INDIANAPOLIS (AP) — Frigid temperatures are hampering efforts to euthanize turkeys at several southwestern Indiana farms where a strain of bird flu was found last week, freezing the hoses used to spread a foam that suffocates the affected flocks, a spokeswoman for a state agency said Monday.
The H7N8 virus was discovered on 10 turkey farms in Dubois County, which is Indiana's top poultry-producing county, last week.
Temperatures that dipped into the teens and single digits over the weekend stymied efforts to fill the affected poultry barns with the foam to a level just above the turkeys' heads to suffocate them, said Denise Derrer of the Indiana State Board of Animal Health.
"The water's been freezing up. It's slowing things down, but we're doing the best we can," she said.
Derrer said state workers, staff from the U.S. Department of Agriculture and others have been using carbon dioxide gas instead of the foam. Other turkeys are being killed manually with a device that delivers a fatal head injury, but that method is slow and inefficient, she said.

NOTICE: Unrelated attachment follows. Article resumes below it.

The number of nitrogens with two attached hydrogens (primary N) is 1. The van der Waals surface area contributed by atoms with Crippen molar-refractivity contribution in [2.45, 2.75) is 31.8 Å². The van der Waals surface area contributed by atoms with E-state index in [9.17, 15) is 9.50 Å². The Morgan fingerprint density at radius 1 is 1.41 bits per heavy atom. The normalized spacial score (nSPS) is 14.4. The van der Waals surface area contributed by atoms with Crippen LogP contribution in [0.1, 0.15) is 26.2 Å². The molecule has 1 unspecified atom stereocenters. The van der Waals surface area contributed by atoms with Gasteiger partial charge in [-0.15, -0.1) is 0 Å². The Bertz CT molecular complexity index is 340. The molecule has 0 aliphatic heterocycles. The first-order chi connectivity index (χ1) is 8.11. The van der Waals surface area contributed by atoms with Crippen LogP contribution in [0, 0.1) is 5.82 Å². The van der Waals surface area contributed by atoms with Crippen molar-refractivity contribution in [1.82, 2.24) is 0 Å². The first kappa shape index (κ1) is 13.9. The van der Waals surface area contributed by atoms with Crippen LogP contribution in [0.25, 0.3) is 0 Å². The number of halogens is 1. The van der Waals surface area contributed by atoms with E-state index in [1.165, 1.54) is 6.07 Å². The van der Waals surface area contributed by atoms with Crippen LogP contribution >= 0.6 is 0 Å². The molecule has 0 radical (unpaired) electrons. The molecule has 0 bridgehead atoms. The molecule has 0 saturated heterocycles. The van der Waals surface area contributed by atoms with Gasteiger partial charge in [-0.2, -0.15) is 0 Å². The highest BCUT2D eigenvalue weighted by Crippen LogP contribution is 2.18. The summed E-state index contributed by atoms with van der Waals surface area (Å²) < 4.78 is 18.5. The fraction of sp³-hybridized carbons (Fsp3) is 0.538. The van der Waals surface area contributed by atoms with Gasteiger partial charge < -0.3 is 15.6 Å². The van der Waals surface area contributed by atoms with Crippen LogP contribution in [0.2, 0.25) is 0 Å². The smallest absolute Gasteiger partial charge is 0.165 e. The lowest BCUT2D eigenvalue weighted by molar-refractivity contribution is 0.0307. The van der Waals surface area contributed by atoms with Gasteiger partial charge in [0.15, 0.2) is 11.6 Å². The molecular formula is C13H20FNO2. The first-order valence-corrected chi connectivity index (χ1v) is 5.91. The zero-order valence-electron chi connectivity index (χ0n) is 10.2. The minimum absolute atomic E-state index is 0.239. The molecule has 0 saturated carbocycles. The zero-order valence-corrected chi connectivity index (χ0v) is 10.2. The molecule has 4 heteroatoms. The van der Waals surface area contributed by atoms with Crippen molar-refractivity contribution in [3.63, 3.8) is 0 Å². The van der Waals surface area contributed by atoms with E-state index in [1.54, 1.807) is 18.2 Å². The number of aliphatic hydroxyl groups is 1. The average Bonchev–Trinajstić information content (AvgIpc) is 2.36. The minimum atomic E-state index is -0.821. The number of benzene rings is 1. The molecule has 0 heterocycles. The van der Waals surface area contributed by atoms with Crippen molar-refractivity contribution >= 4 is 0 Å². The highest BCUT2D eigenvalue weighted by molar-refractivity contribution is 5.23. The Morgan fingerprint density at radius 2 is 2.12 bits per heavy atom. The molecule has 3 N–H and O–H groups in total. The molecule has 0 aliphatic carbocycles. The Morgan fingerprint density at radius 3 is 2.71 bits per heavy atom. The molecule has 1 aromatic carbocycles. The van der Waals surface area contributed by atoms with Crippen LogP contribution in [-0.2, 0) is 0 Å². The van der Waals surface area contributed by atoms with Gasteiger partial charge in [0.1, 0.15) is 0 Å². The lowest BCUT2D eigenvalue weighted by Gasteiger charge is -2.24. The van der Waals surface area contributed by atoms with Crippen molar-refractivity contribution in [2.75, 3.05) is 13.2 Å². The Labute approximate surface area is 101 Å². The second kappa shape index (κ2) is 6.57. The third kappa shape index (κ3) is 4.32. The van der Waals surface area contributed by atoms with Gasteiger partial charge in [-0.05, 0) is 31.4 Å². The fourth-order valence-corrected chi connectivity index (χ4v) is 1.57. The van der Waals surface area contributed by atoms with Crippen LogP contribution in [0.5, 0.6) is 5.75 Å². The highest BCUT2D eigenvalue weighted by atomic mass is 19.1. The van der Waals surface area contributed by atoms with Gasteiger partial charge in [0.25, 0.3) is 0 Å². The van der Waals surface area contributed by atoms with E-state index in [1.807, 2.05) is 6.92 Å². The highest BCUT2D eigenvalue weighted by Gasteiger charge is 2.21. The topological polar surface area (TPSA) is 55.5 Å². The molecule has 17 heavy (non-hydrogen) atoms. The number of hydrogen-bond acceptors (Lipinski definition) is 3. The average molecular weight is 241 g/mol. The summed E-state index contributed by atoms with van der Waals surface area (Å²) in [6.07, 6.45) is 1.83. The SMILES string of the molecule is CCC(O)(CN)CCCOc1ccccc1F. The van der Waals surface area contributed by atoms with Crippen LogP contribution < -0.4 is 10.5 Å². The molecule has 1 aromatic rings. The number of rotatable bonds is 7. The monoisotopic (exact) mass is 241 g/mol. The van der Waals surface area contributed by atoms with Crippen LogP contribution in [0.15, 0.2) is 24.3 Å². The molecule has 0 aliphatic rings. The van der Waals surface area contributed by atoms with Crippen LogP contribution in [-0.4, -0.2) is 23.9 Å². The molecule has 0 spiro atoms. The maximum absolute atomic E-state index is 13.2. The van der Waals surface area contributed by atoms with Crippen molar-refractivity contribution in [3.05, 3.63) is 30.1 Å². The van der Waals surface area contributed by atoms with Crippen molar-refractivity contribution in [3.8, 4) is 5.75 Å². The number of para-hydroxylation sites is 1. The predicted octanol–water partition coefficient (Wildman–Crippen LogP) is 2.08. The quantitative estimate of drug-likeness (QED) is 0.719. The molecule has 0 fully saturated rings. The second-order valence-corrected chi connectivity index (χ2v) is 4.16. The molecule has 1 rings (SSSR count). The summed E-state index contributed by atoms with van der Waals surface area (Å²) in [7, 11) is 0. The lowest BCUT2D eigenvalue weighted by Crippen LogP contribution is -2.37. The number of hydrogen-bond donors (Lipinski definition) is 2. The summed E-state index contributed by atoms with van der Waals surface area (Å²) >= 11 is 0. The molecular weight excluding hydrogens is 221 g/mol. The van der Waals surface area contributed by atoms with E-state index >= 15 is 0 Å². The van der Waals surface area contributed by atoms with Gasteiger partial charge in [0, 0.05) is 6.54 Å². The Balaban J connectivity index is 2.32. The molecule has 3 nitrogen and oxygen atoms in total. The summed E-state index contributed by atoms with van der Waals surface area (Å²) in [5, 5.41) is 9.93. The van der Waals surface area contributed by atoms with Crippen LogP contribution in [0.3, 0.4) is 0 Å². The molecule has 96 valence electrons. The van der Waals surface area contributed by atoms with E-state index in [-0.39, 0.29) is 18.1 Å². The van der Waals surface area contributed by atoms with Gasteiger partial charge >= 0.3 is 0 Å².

While the USDA has a goal of euthanizing infected poultry within 24 hours of the discovery of infected flocks, it's not a requirement, Derrer said, adding that workers are trying to euthanize flocks as quickly as possible.
As of Monday, nearly 120,000 turkeys had been killed on four of the farms, while efforts to euthanize about 121,000 turkeys continued on six other farms.
The H7N8 strain is different than the H5N2 virus that led to the deaths of 48 million birds last summer, mostly in the upper Midwest.
The first farm where H7N8 was found had a highly contagious form of the virus, Derrer said, but tests by USDA staff have shown eight of the other nine turkey farms have a "low pathogenic" form, meaning the birds are more likely to get sick but not die.
The results also suggest that the outbreaks were caught earlier in the disease cycle before the virus had a chance to mutate and become more virulent. Test results on viral samples taken from the ninth farm are still pending.
All of the affected farms were within six miles of the first one; officials are still monitoring other farms and backyard flocks within that distance, Derrer said.